Lonely Planet Writer

Sudan's amazing pyramids only seen by the few

They are the pyramids that few people see because of their location. Imagine being able to wander around more than 250 tombs in the world’s largest gathering of pyramids almost without another tourist in sight.

The pyramids at Meroe north of Khartoum are the first visible reward for visitors to North East Sudan
The pyramids at Meroe north of Khartoum are the first visible reward for visitors to North East Sudan Image by Mauro Gambini / CC BY 2.0

You can do it, but the location is north eastern region of  Sudan which boasts way more pyramids and tombs than its Egyptian relations.

The Pyramids at Giza are a major tourist attractions but there are much more tombs and pyramids which are seldom seen in North Sudan
The Pyramids at Giza in Egypt are a major tourist attraction but there are much more tombs and pyramids which are seldom seen in North Sudan Image by Bruno Girin / CC BY-SA 2.0

The only trouble is that they are located in the Sahara Desert and are so inaccessible that few travellers have had the privilege of seeing them. The ancient setting was listed five years ago as a Unesco World Heritage site. However, Sudan’s pyramids only attract a handful of tourists every day. Even if a visitor has the heart to travel along the Nile across such inhospitable terrain, there is also a mountain of red tape to journey through before setting off on this trip.

Sudan is sometimes not considered by tourists, but the pay-off is the cornucopia of ancient history that is there to stumble across among a very friendly and welcoming people. The BBC reports that you get your first pay back for touring the area when you reach north of Khartoum with the pyramids at Meroe. Standing against the backdrop of the Sudanese desert, you can see more than 2,000 years of history with pyramids that served as tombs for Meroe’s kings and queens.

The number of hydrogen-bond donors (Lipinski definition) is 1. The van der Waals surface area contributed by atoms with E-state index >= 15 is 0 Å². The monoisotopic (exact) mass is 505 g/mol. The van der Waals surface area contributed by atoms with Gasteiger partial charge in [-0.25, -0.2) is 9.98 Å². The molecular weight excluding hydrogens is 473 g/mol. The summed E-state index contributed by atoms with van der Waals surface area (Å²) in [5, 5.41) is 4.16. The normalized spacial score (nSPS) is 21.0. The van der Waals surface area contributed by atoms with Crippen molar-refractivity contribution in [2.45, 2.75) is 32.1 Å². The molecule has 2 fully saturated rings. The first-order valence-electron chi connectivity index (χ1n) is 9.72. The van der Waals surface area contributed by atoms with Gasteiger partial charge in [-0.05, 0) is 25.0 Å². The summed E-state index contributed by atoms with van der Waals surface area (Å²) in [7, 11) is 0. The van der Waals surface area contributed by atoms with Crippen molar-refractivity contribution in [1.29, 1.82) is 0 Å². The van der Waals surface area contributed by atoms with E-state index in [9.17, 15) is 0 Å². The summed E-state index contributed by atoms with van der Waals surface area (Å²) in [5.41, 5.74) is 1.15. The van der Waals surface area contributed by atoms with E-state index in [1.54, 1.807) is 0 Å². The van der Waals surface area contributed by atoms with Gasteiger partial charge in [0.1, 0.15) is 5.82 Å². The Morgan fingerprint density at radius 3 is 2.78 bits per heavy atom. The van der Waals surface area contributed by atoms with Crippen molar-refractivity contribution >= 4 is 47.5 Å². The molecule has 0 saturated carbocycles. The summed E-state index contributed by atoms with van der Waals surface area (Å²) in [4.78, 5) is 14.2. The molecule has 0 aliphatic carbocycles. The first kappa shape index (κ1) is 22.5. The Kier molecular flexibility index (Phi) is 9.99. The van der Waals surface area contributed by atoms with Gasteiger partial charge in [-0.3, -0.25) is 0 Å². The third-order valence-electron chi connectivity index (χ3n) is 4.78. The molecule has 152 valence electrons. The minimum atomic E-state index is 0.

Unlike the towering pyramids of Giza in Egypt, the Meroe variety are somewhat smaller, but have adjoining temples. Because of plundering 200 years ago, some have been badly damaged though a surprising number are still in near perfect condition. Thirteen years ago, dozens of large granite statues of pharaohs were found scattered around the desert close to Kerma. Remarkably while most of the artifacts were collected for museums, some are still out in the desert and an attraction for tourists with a mind to seek ancient treasures to uncover.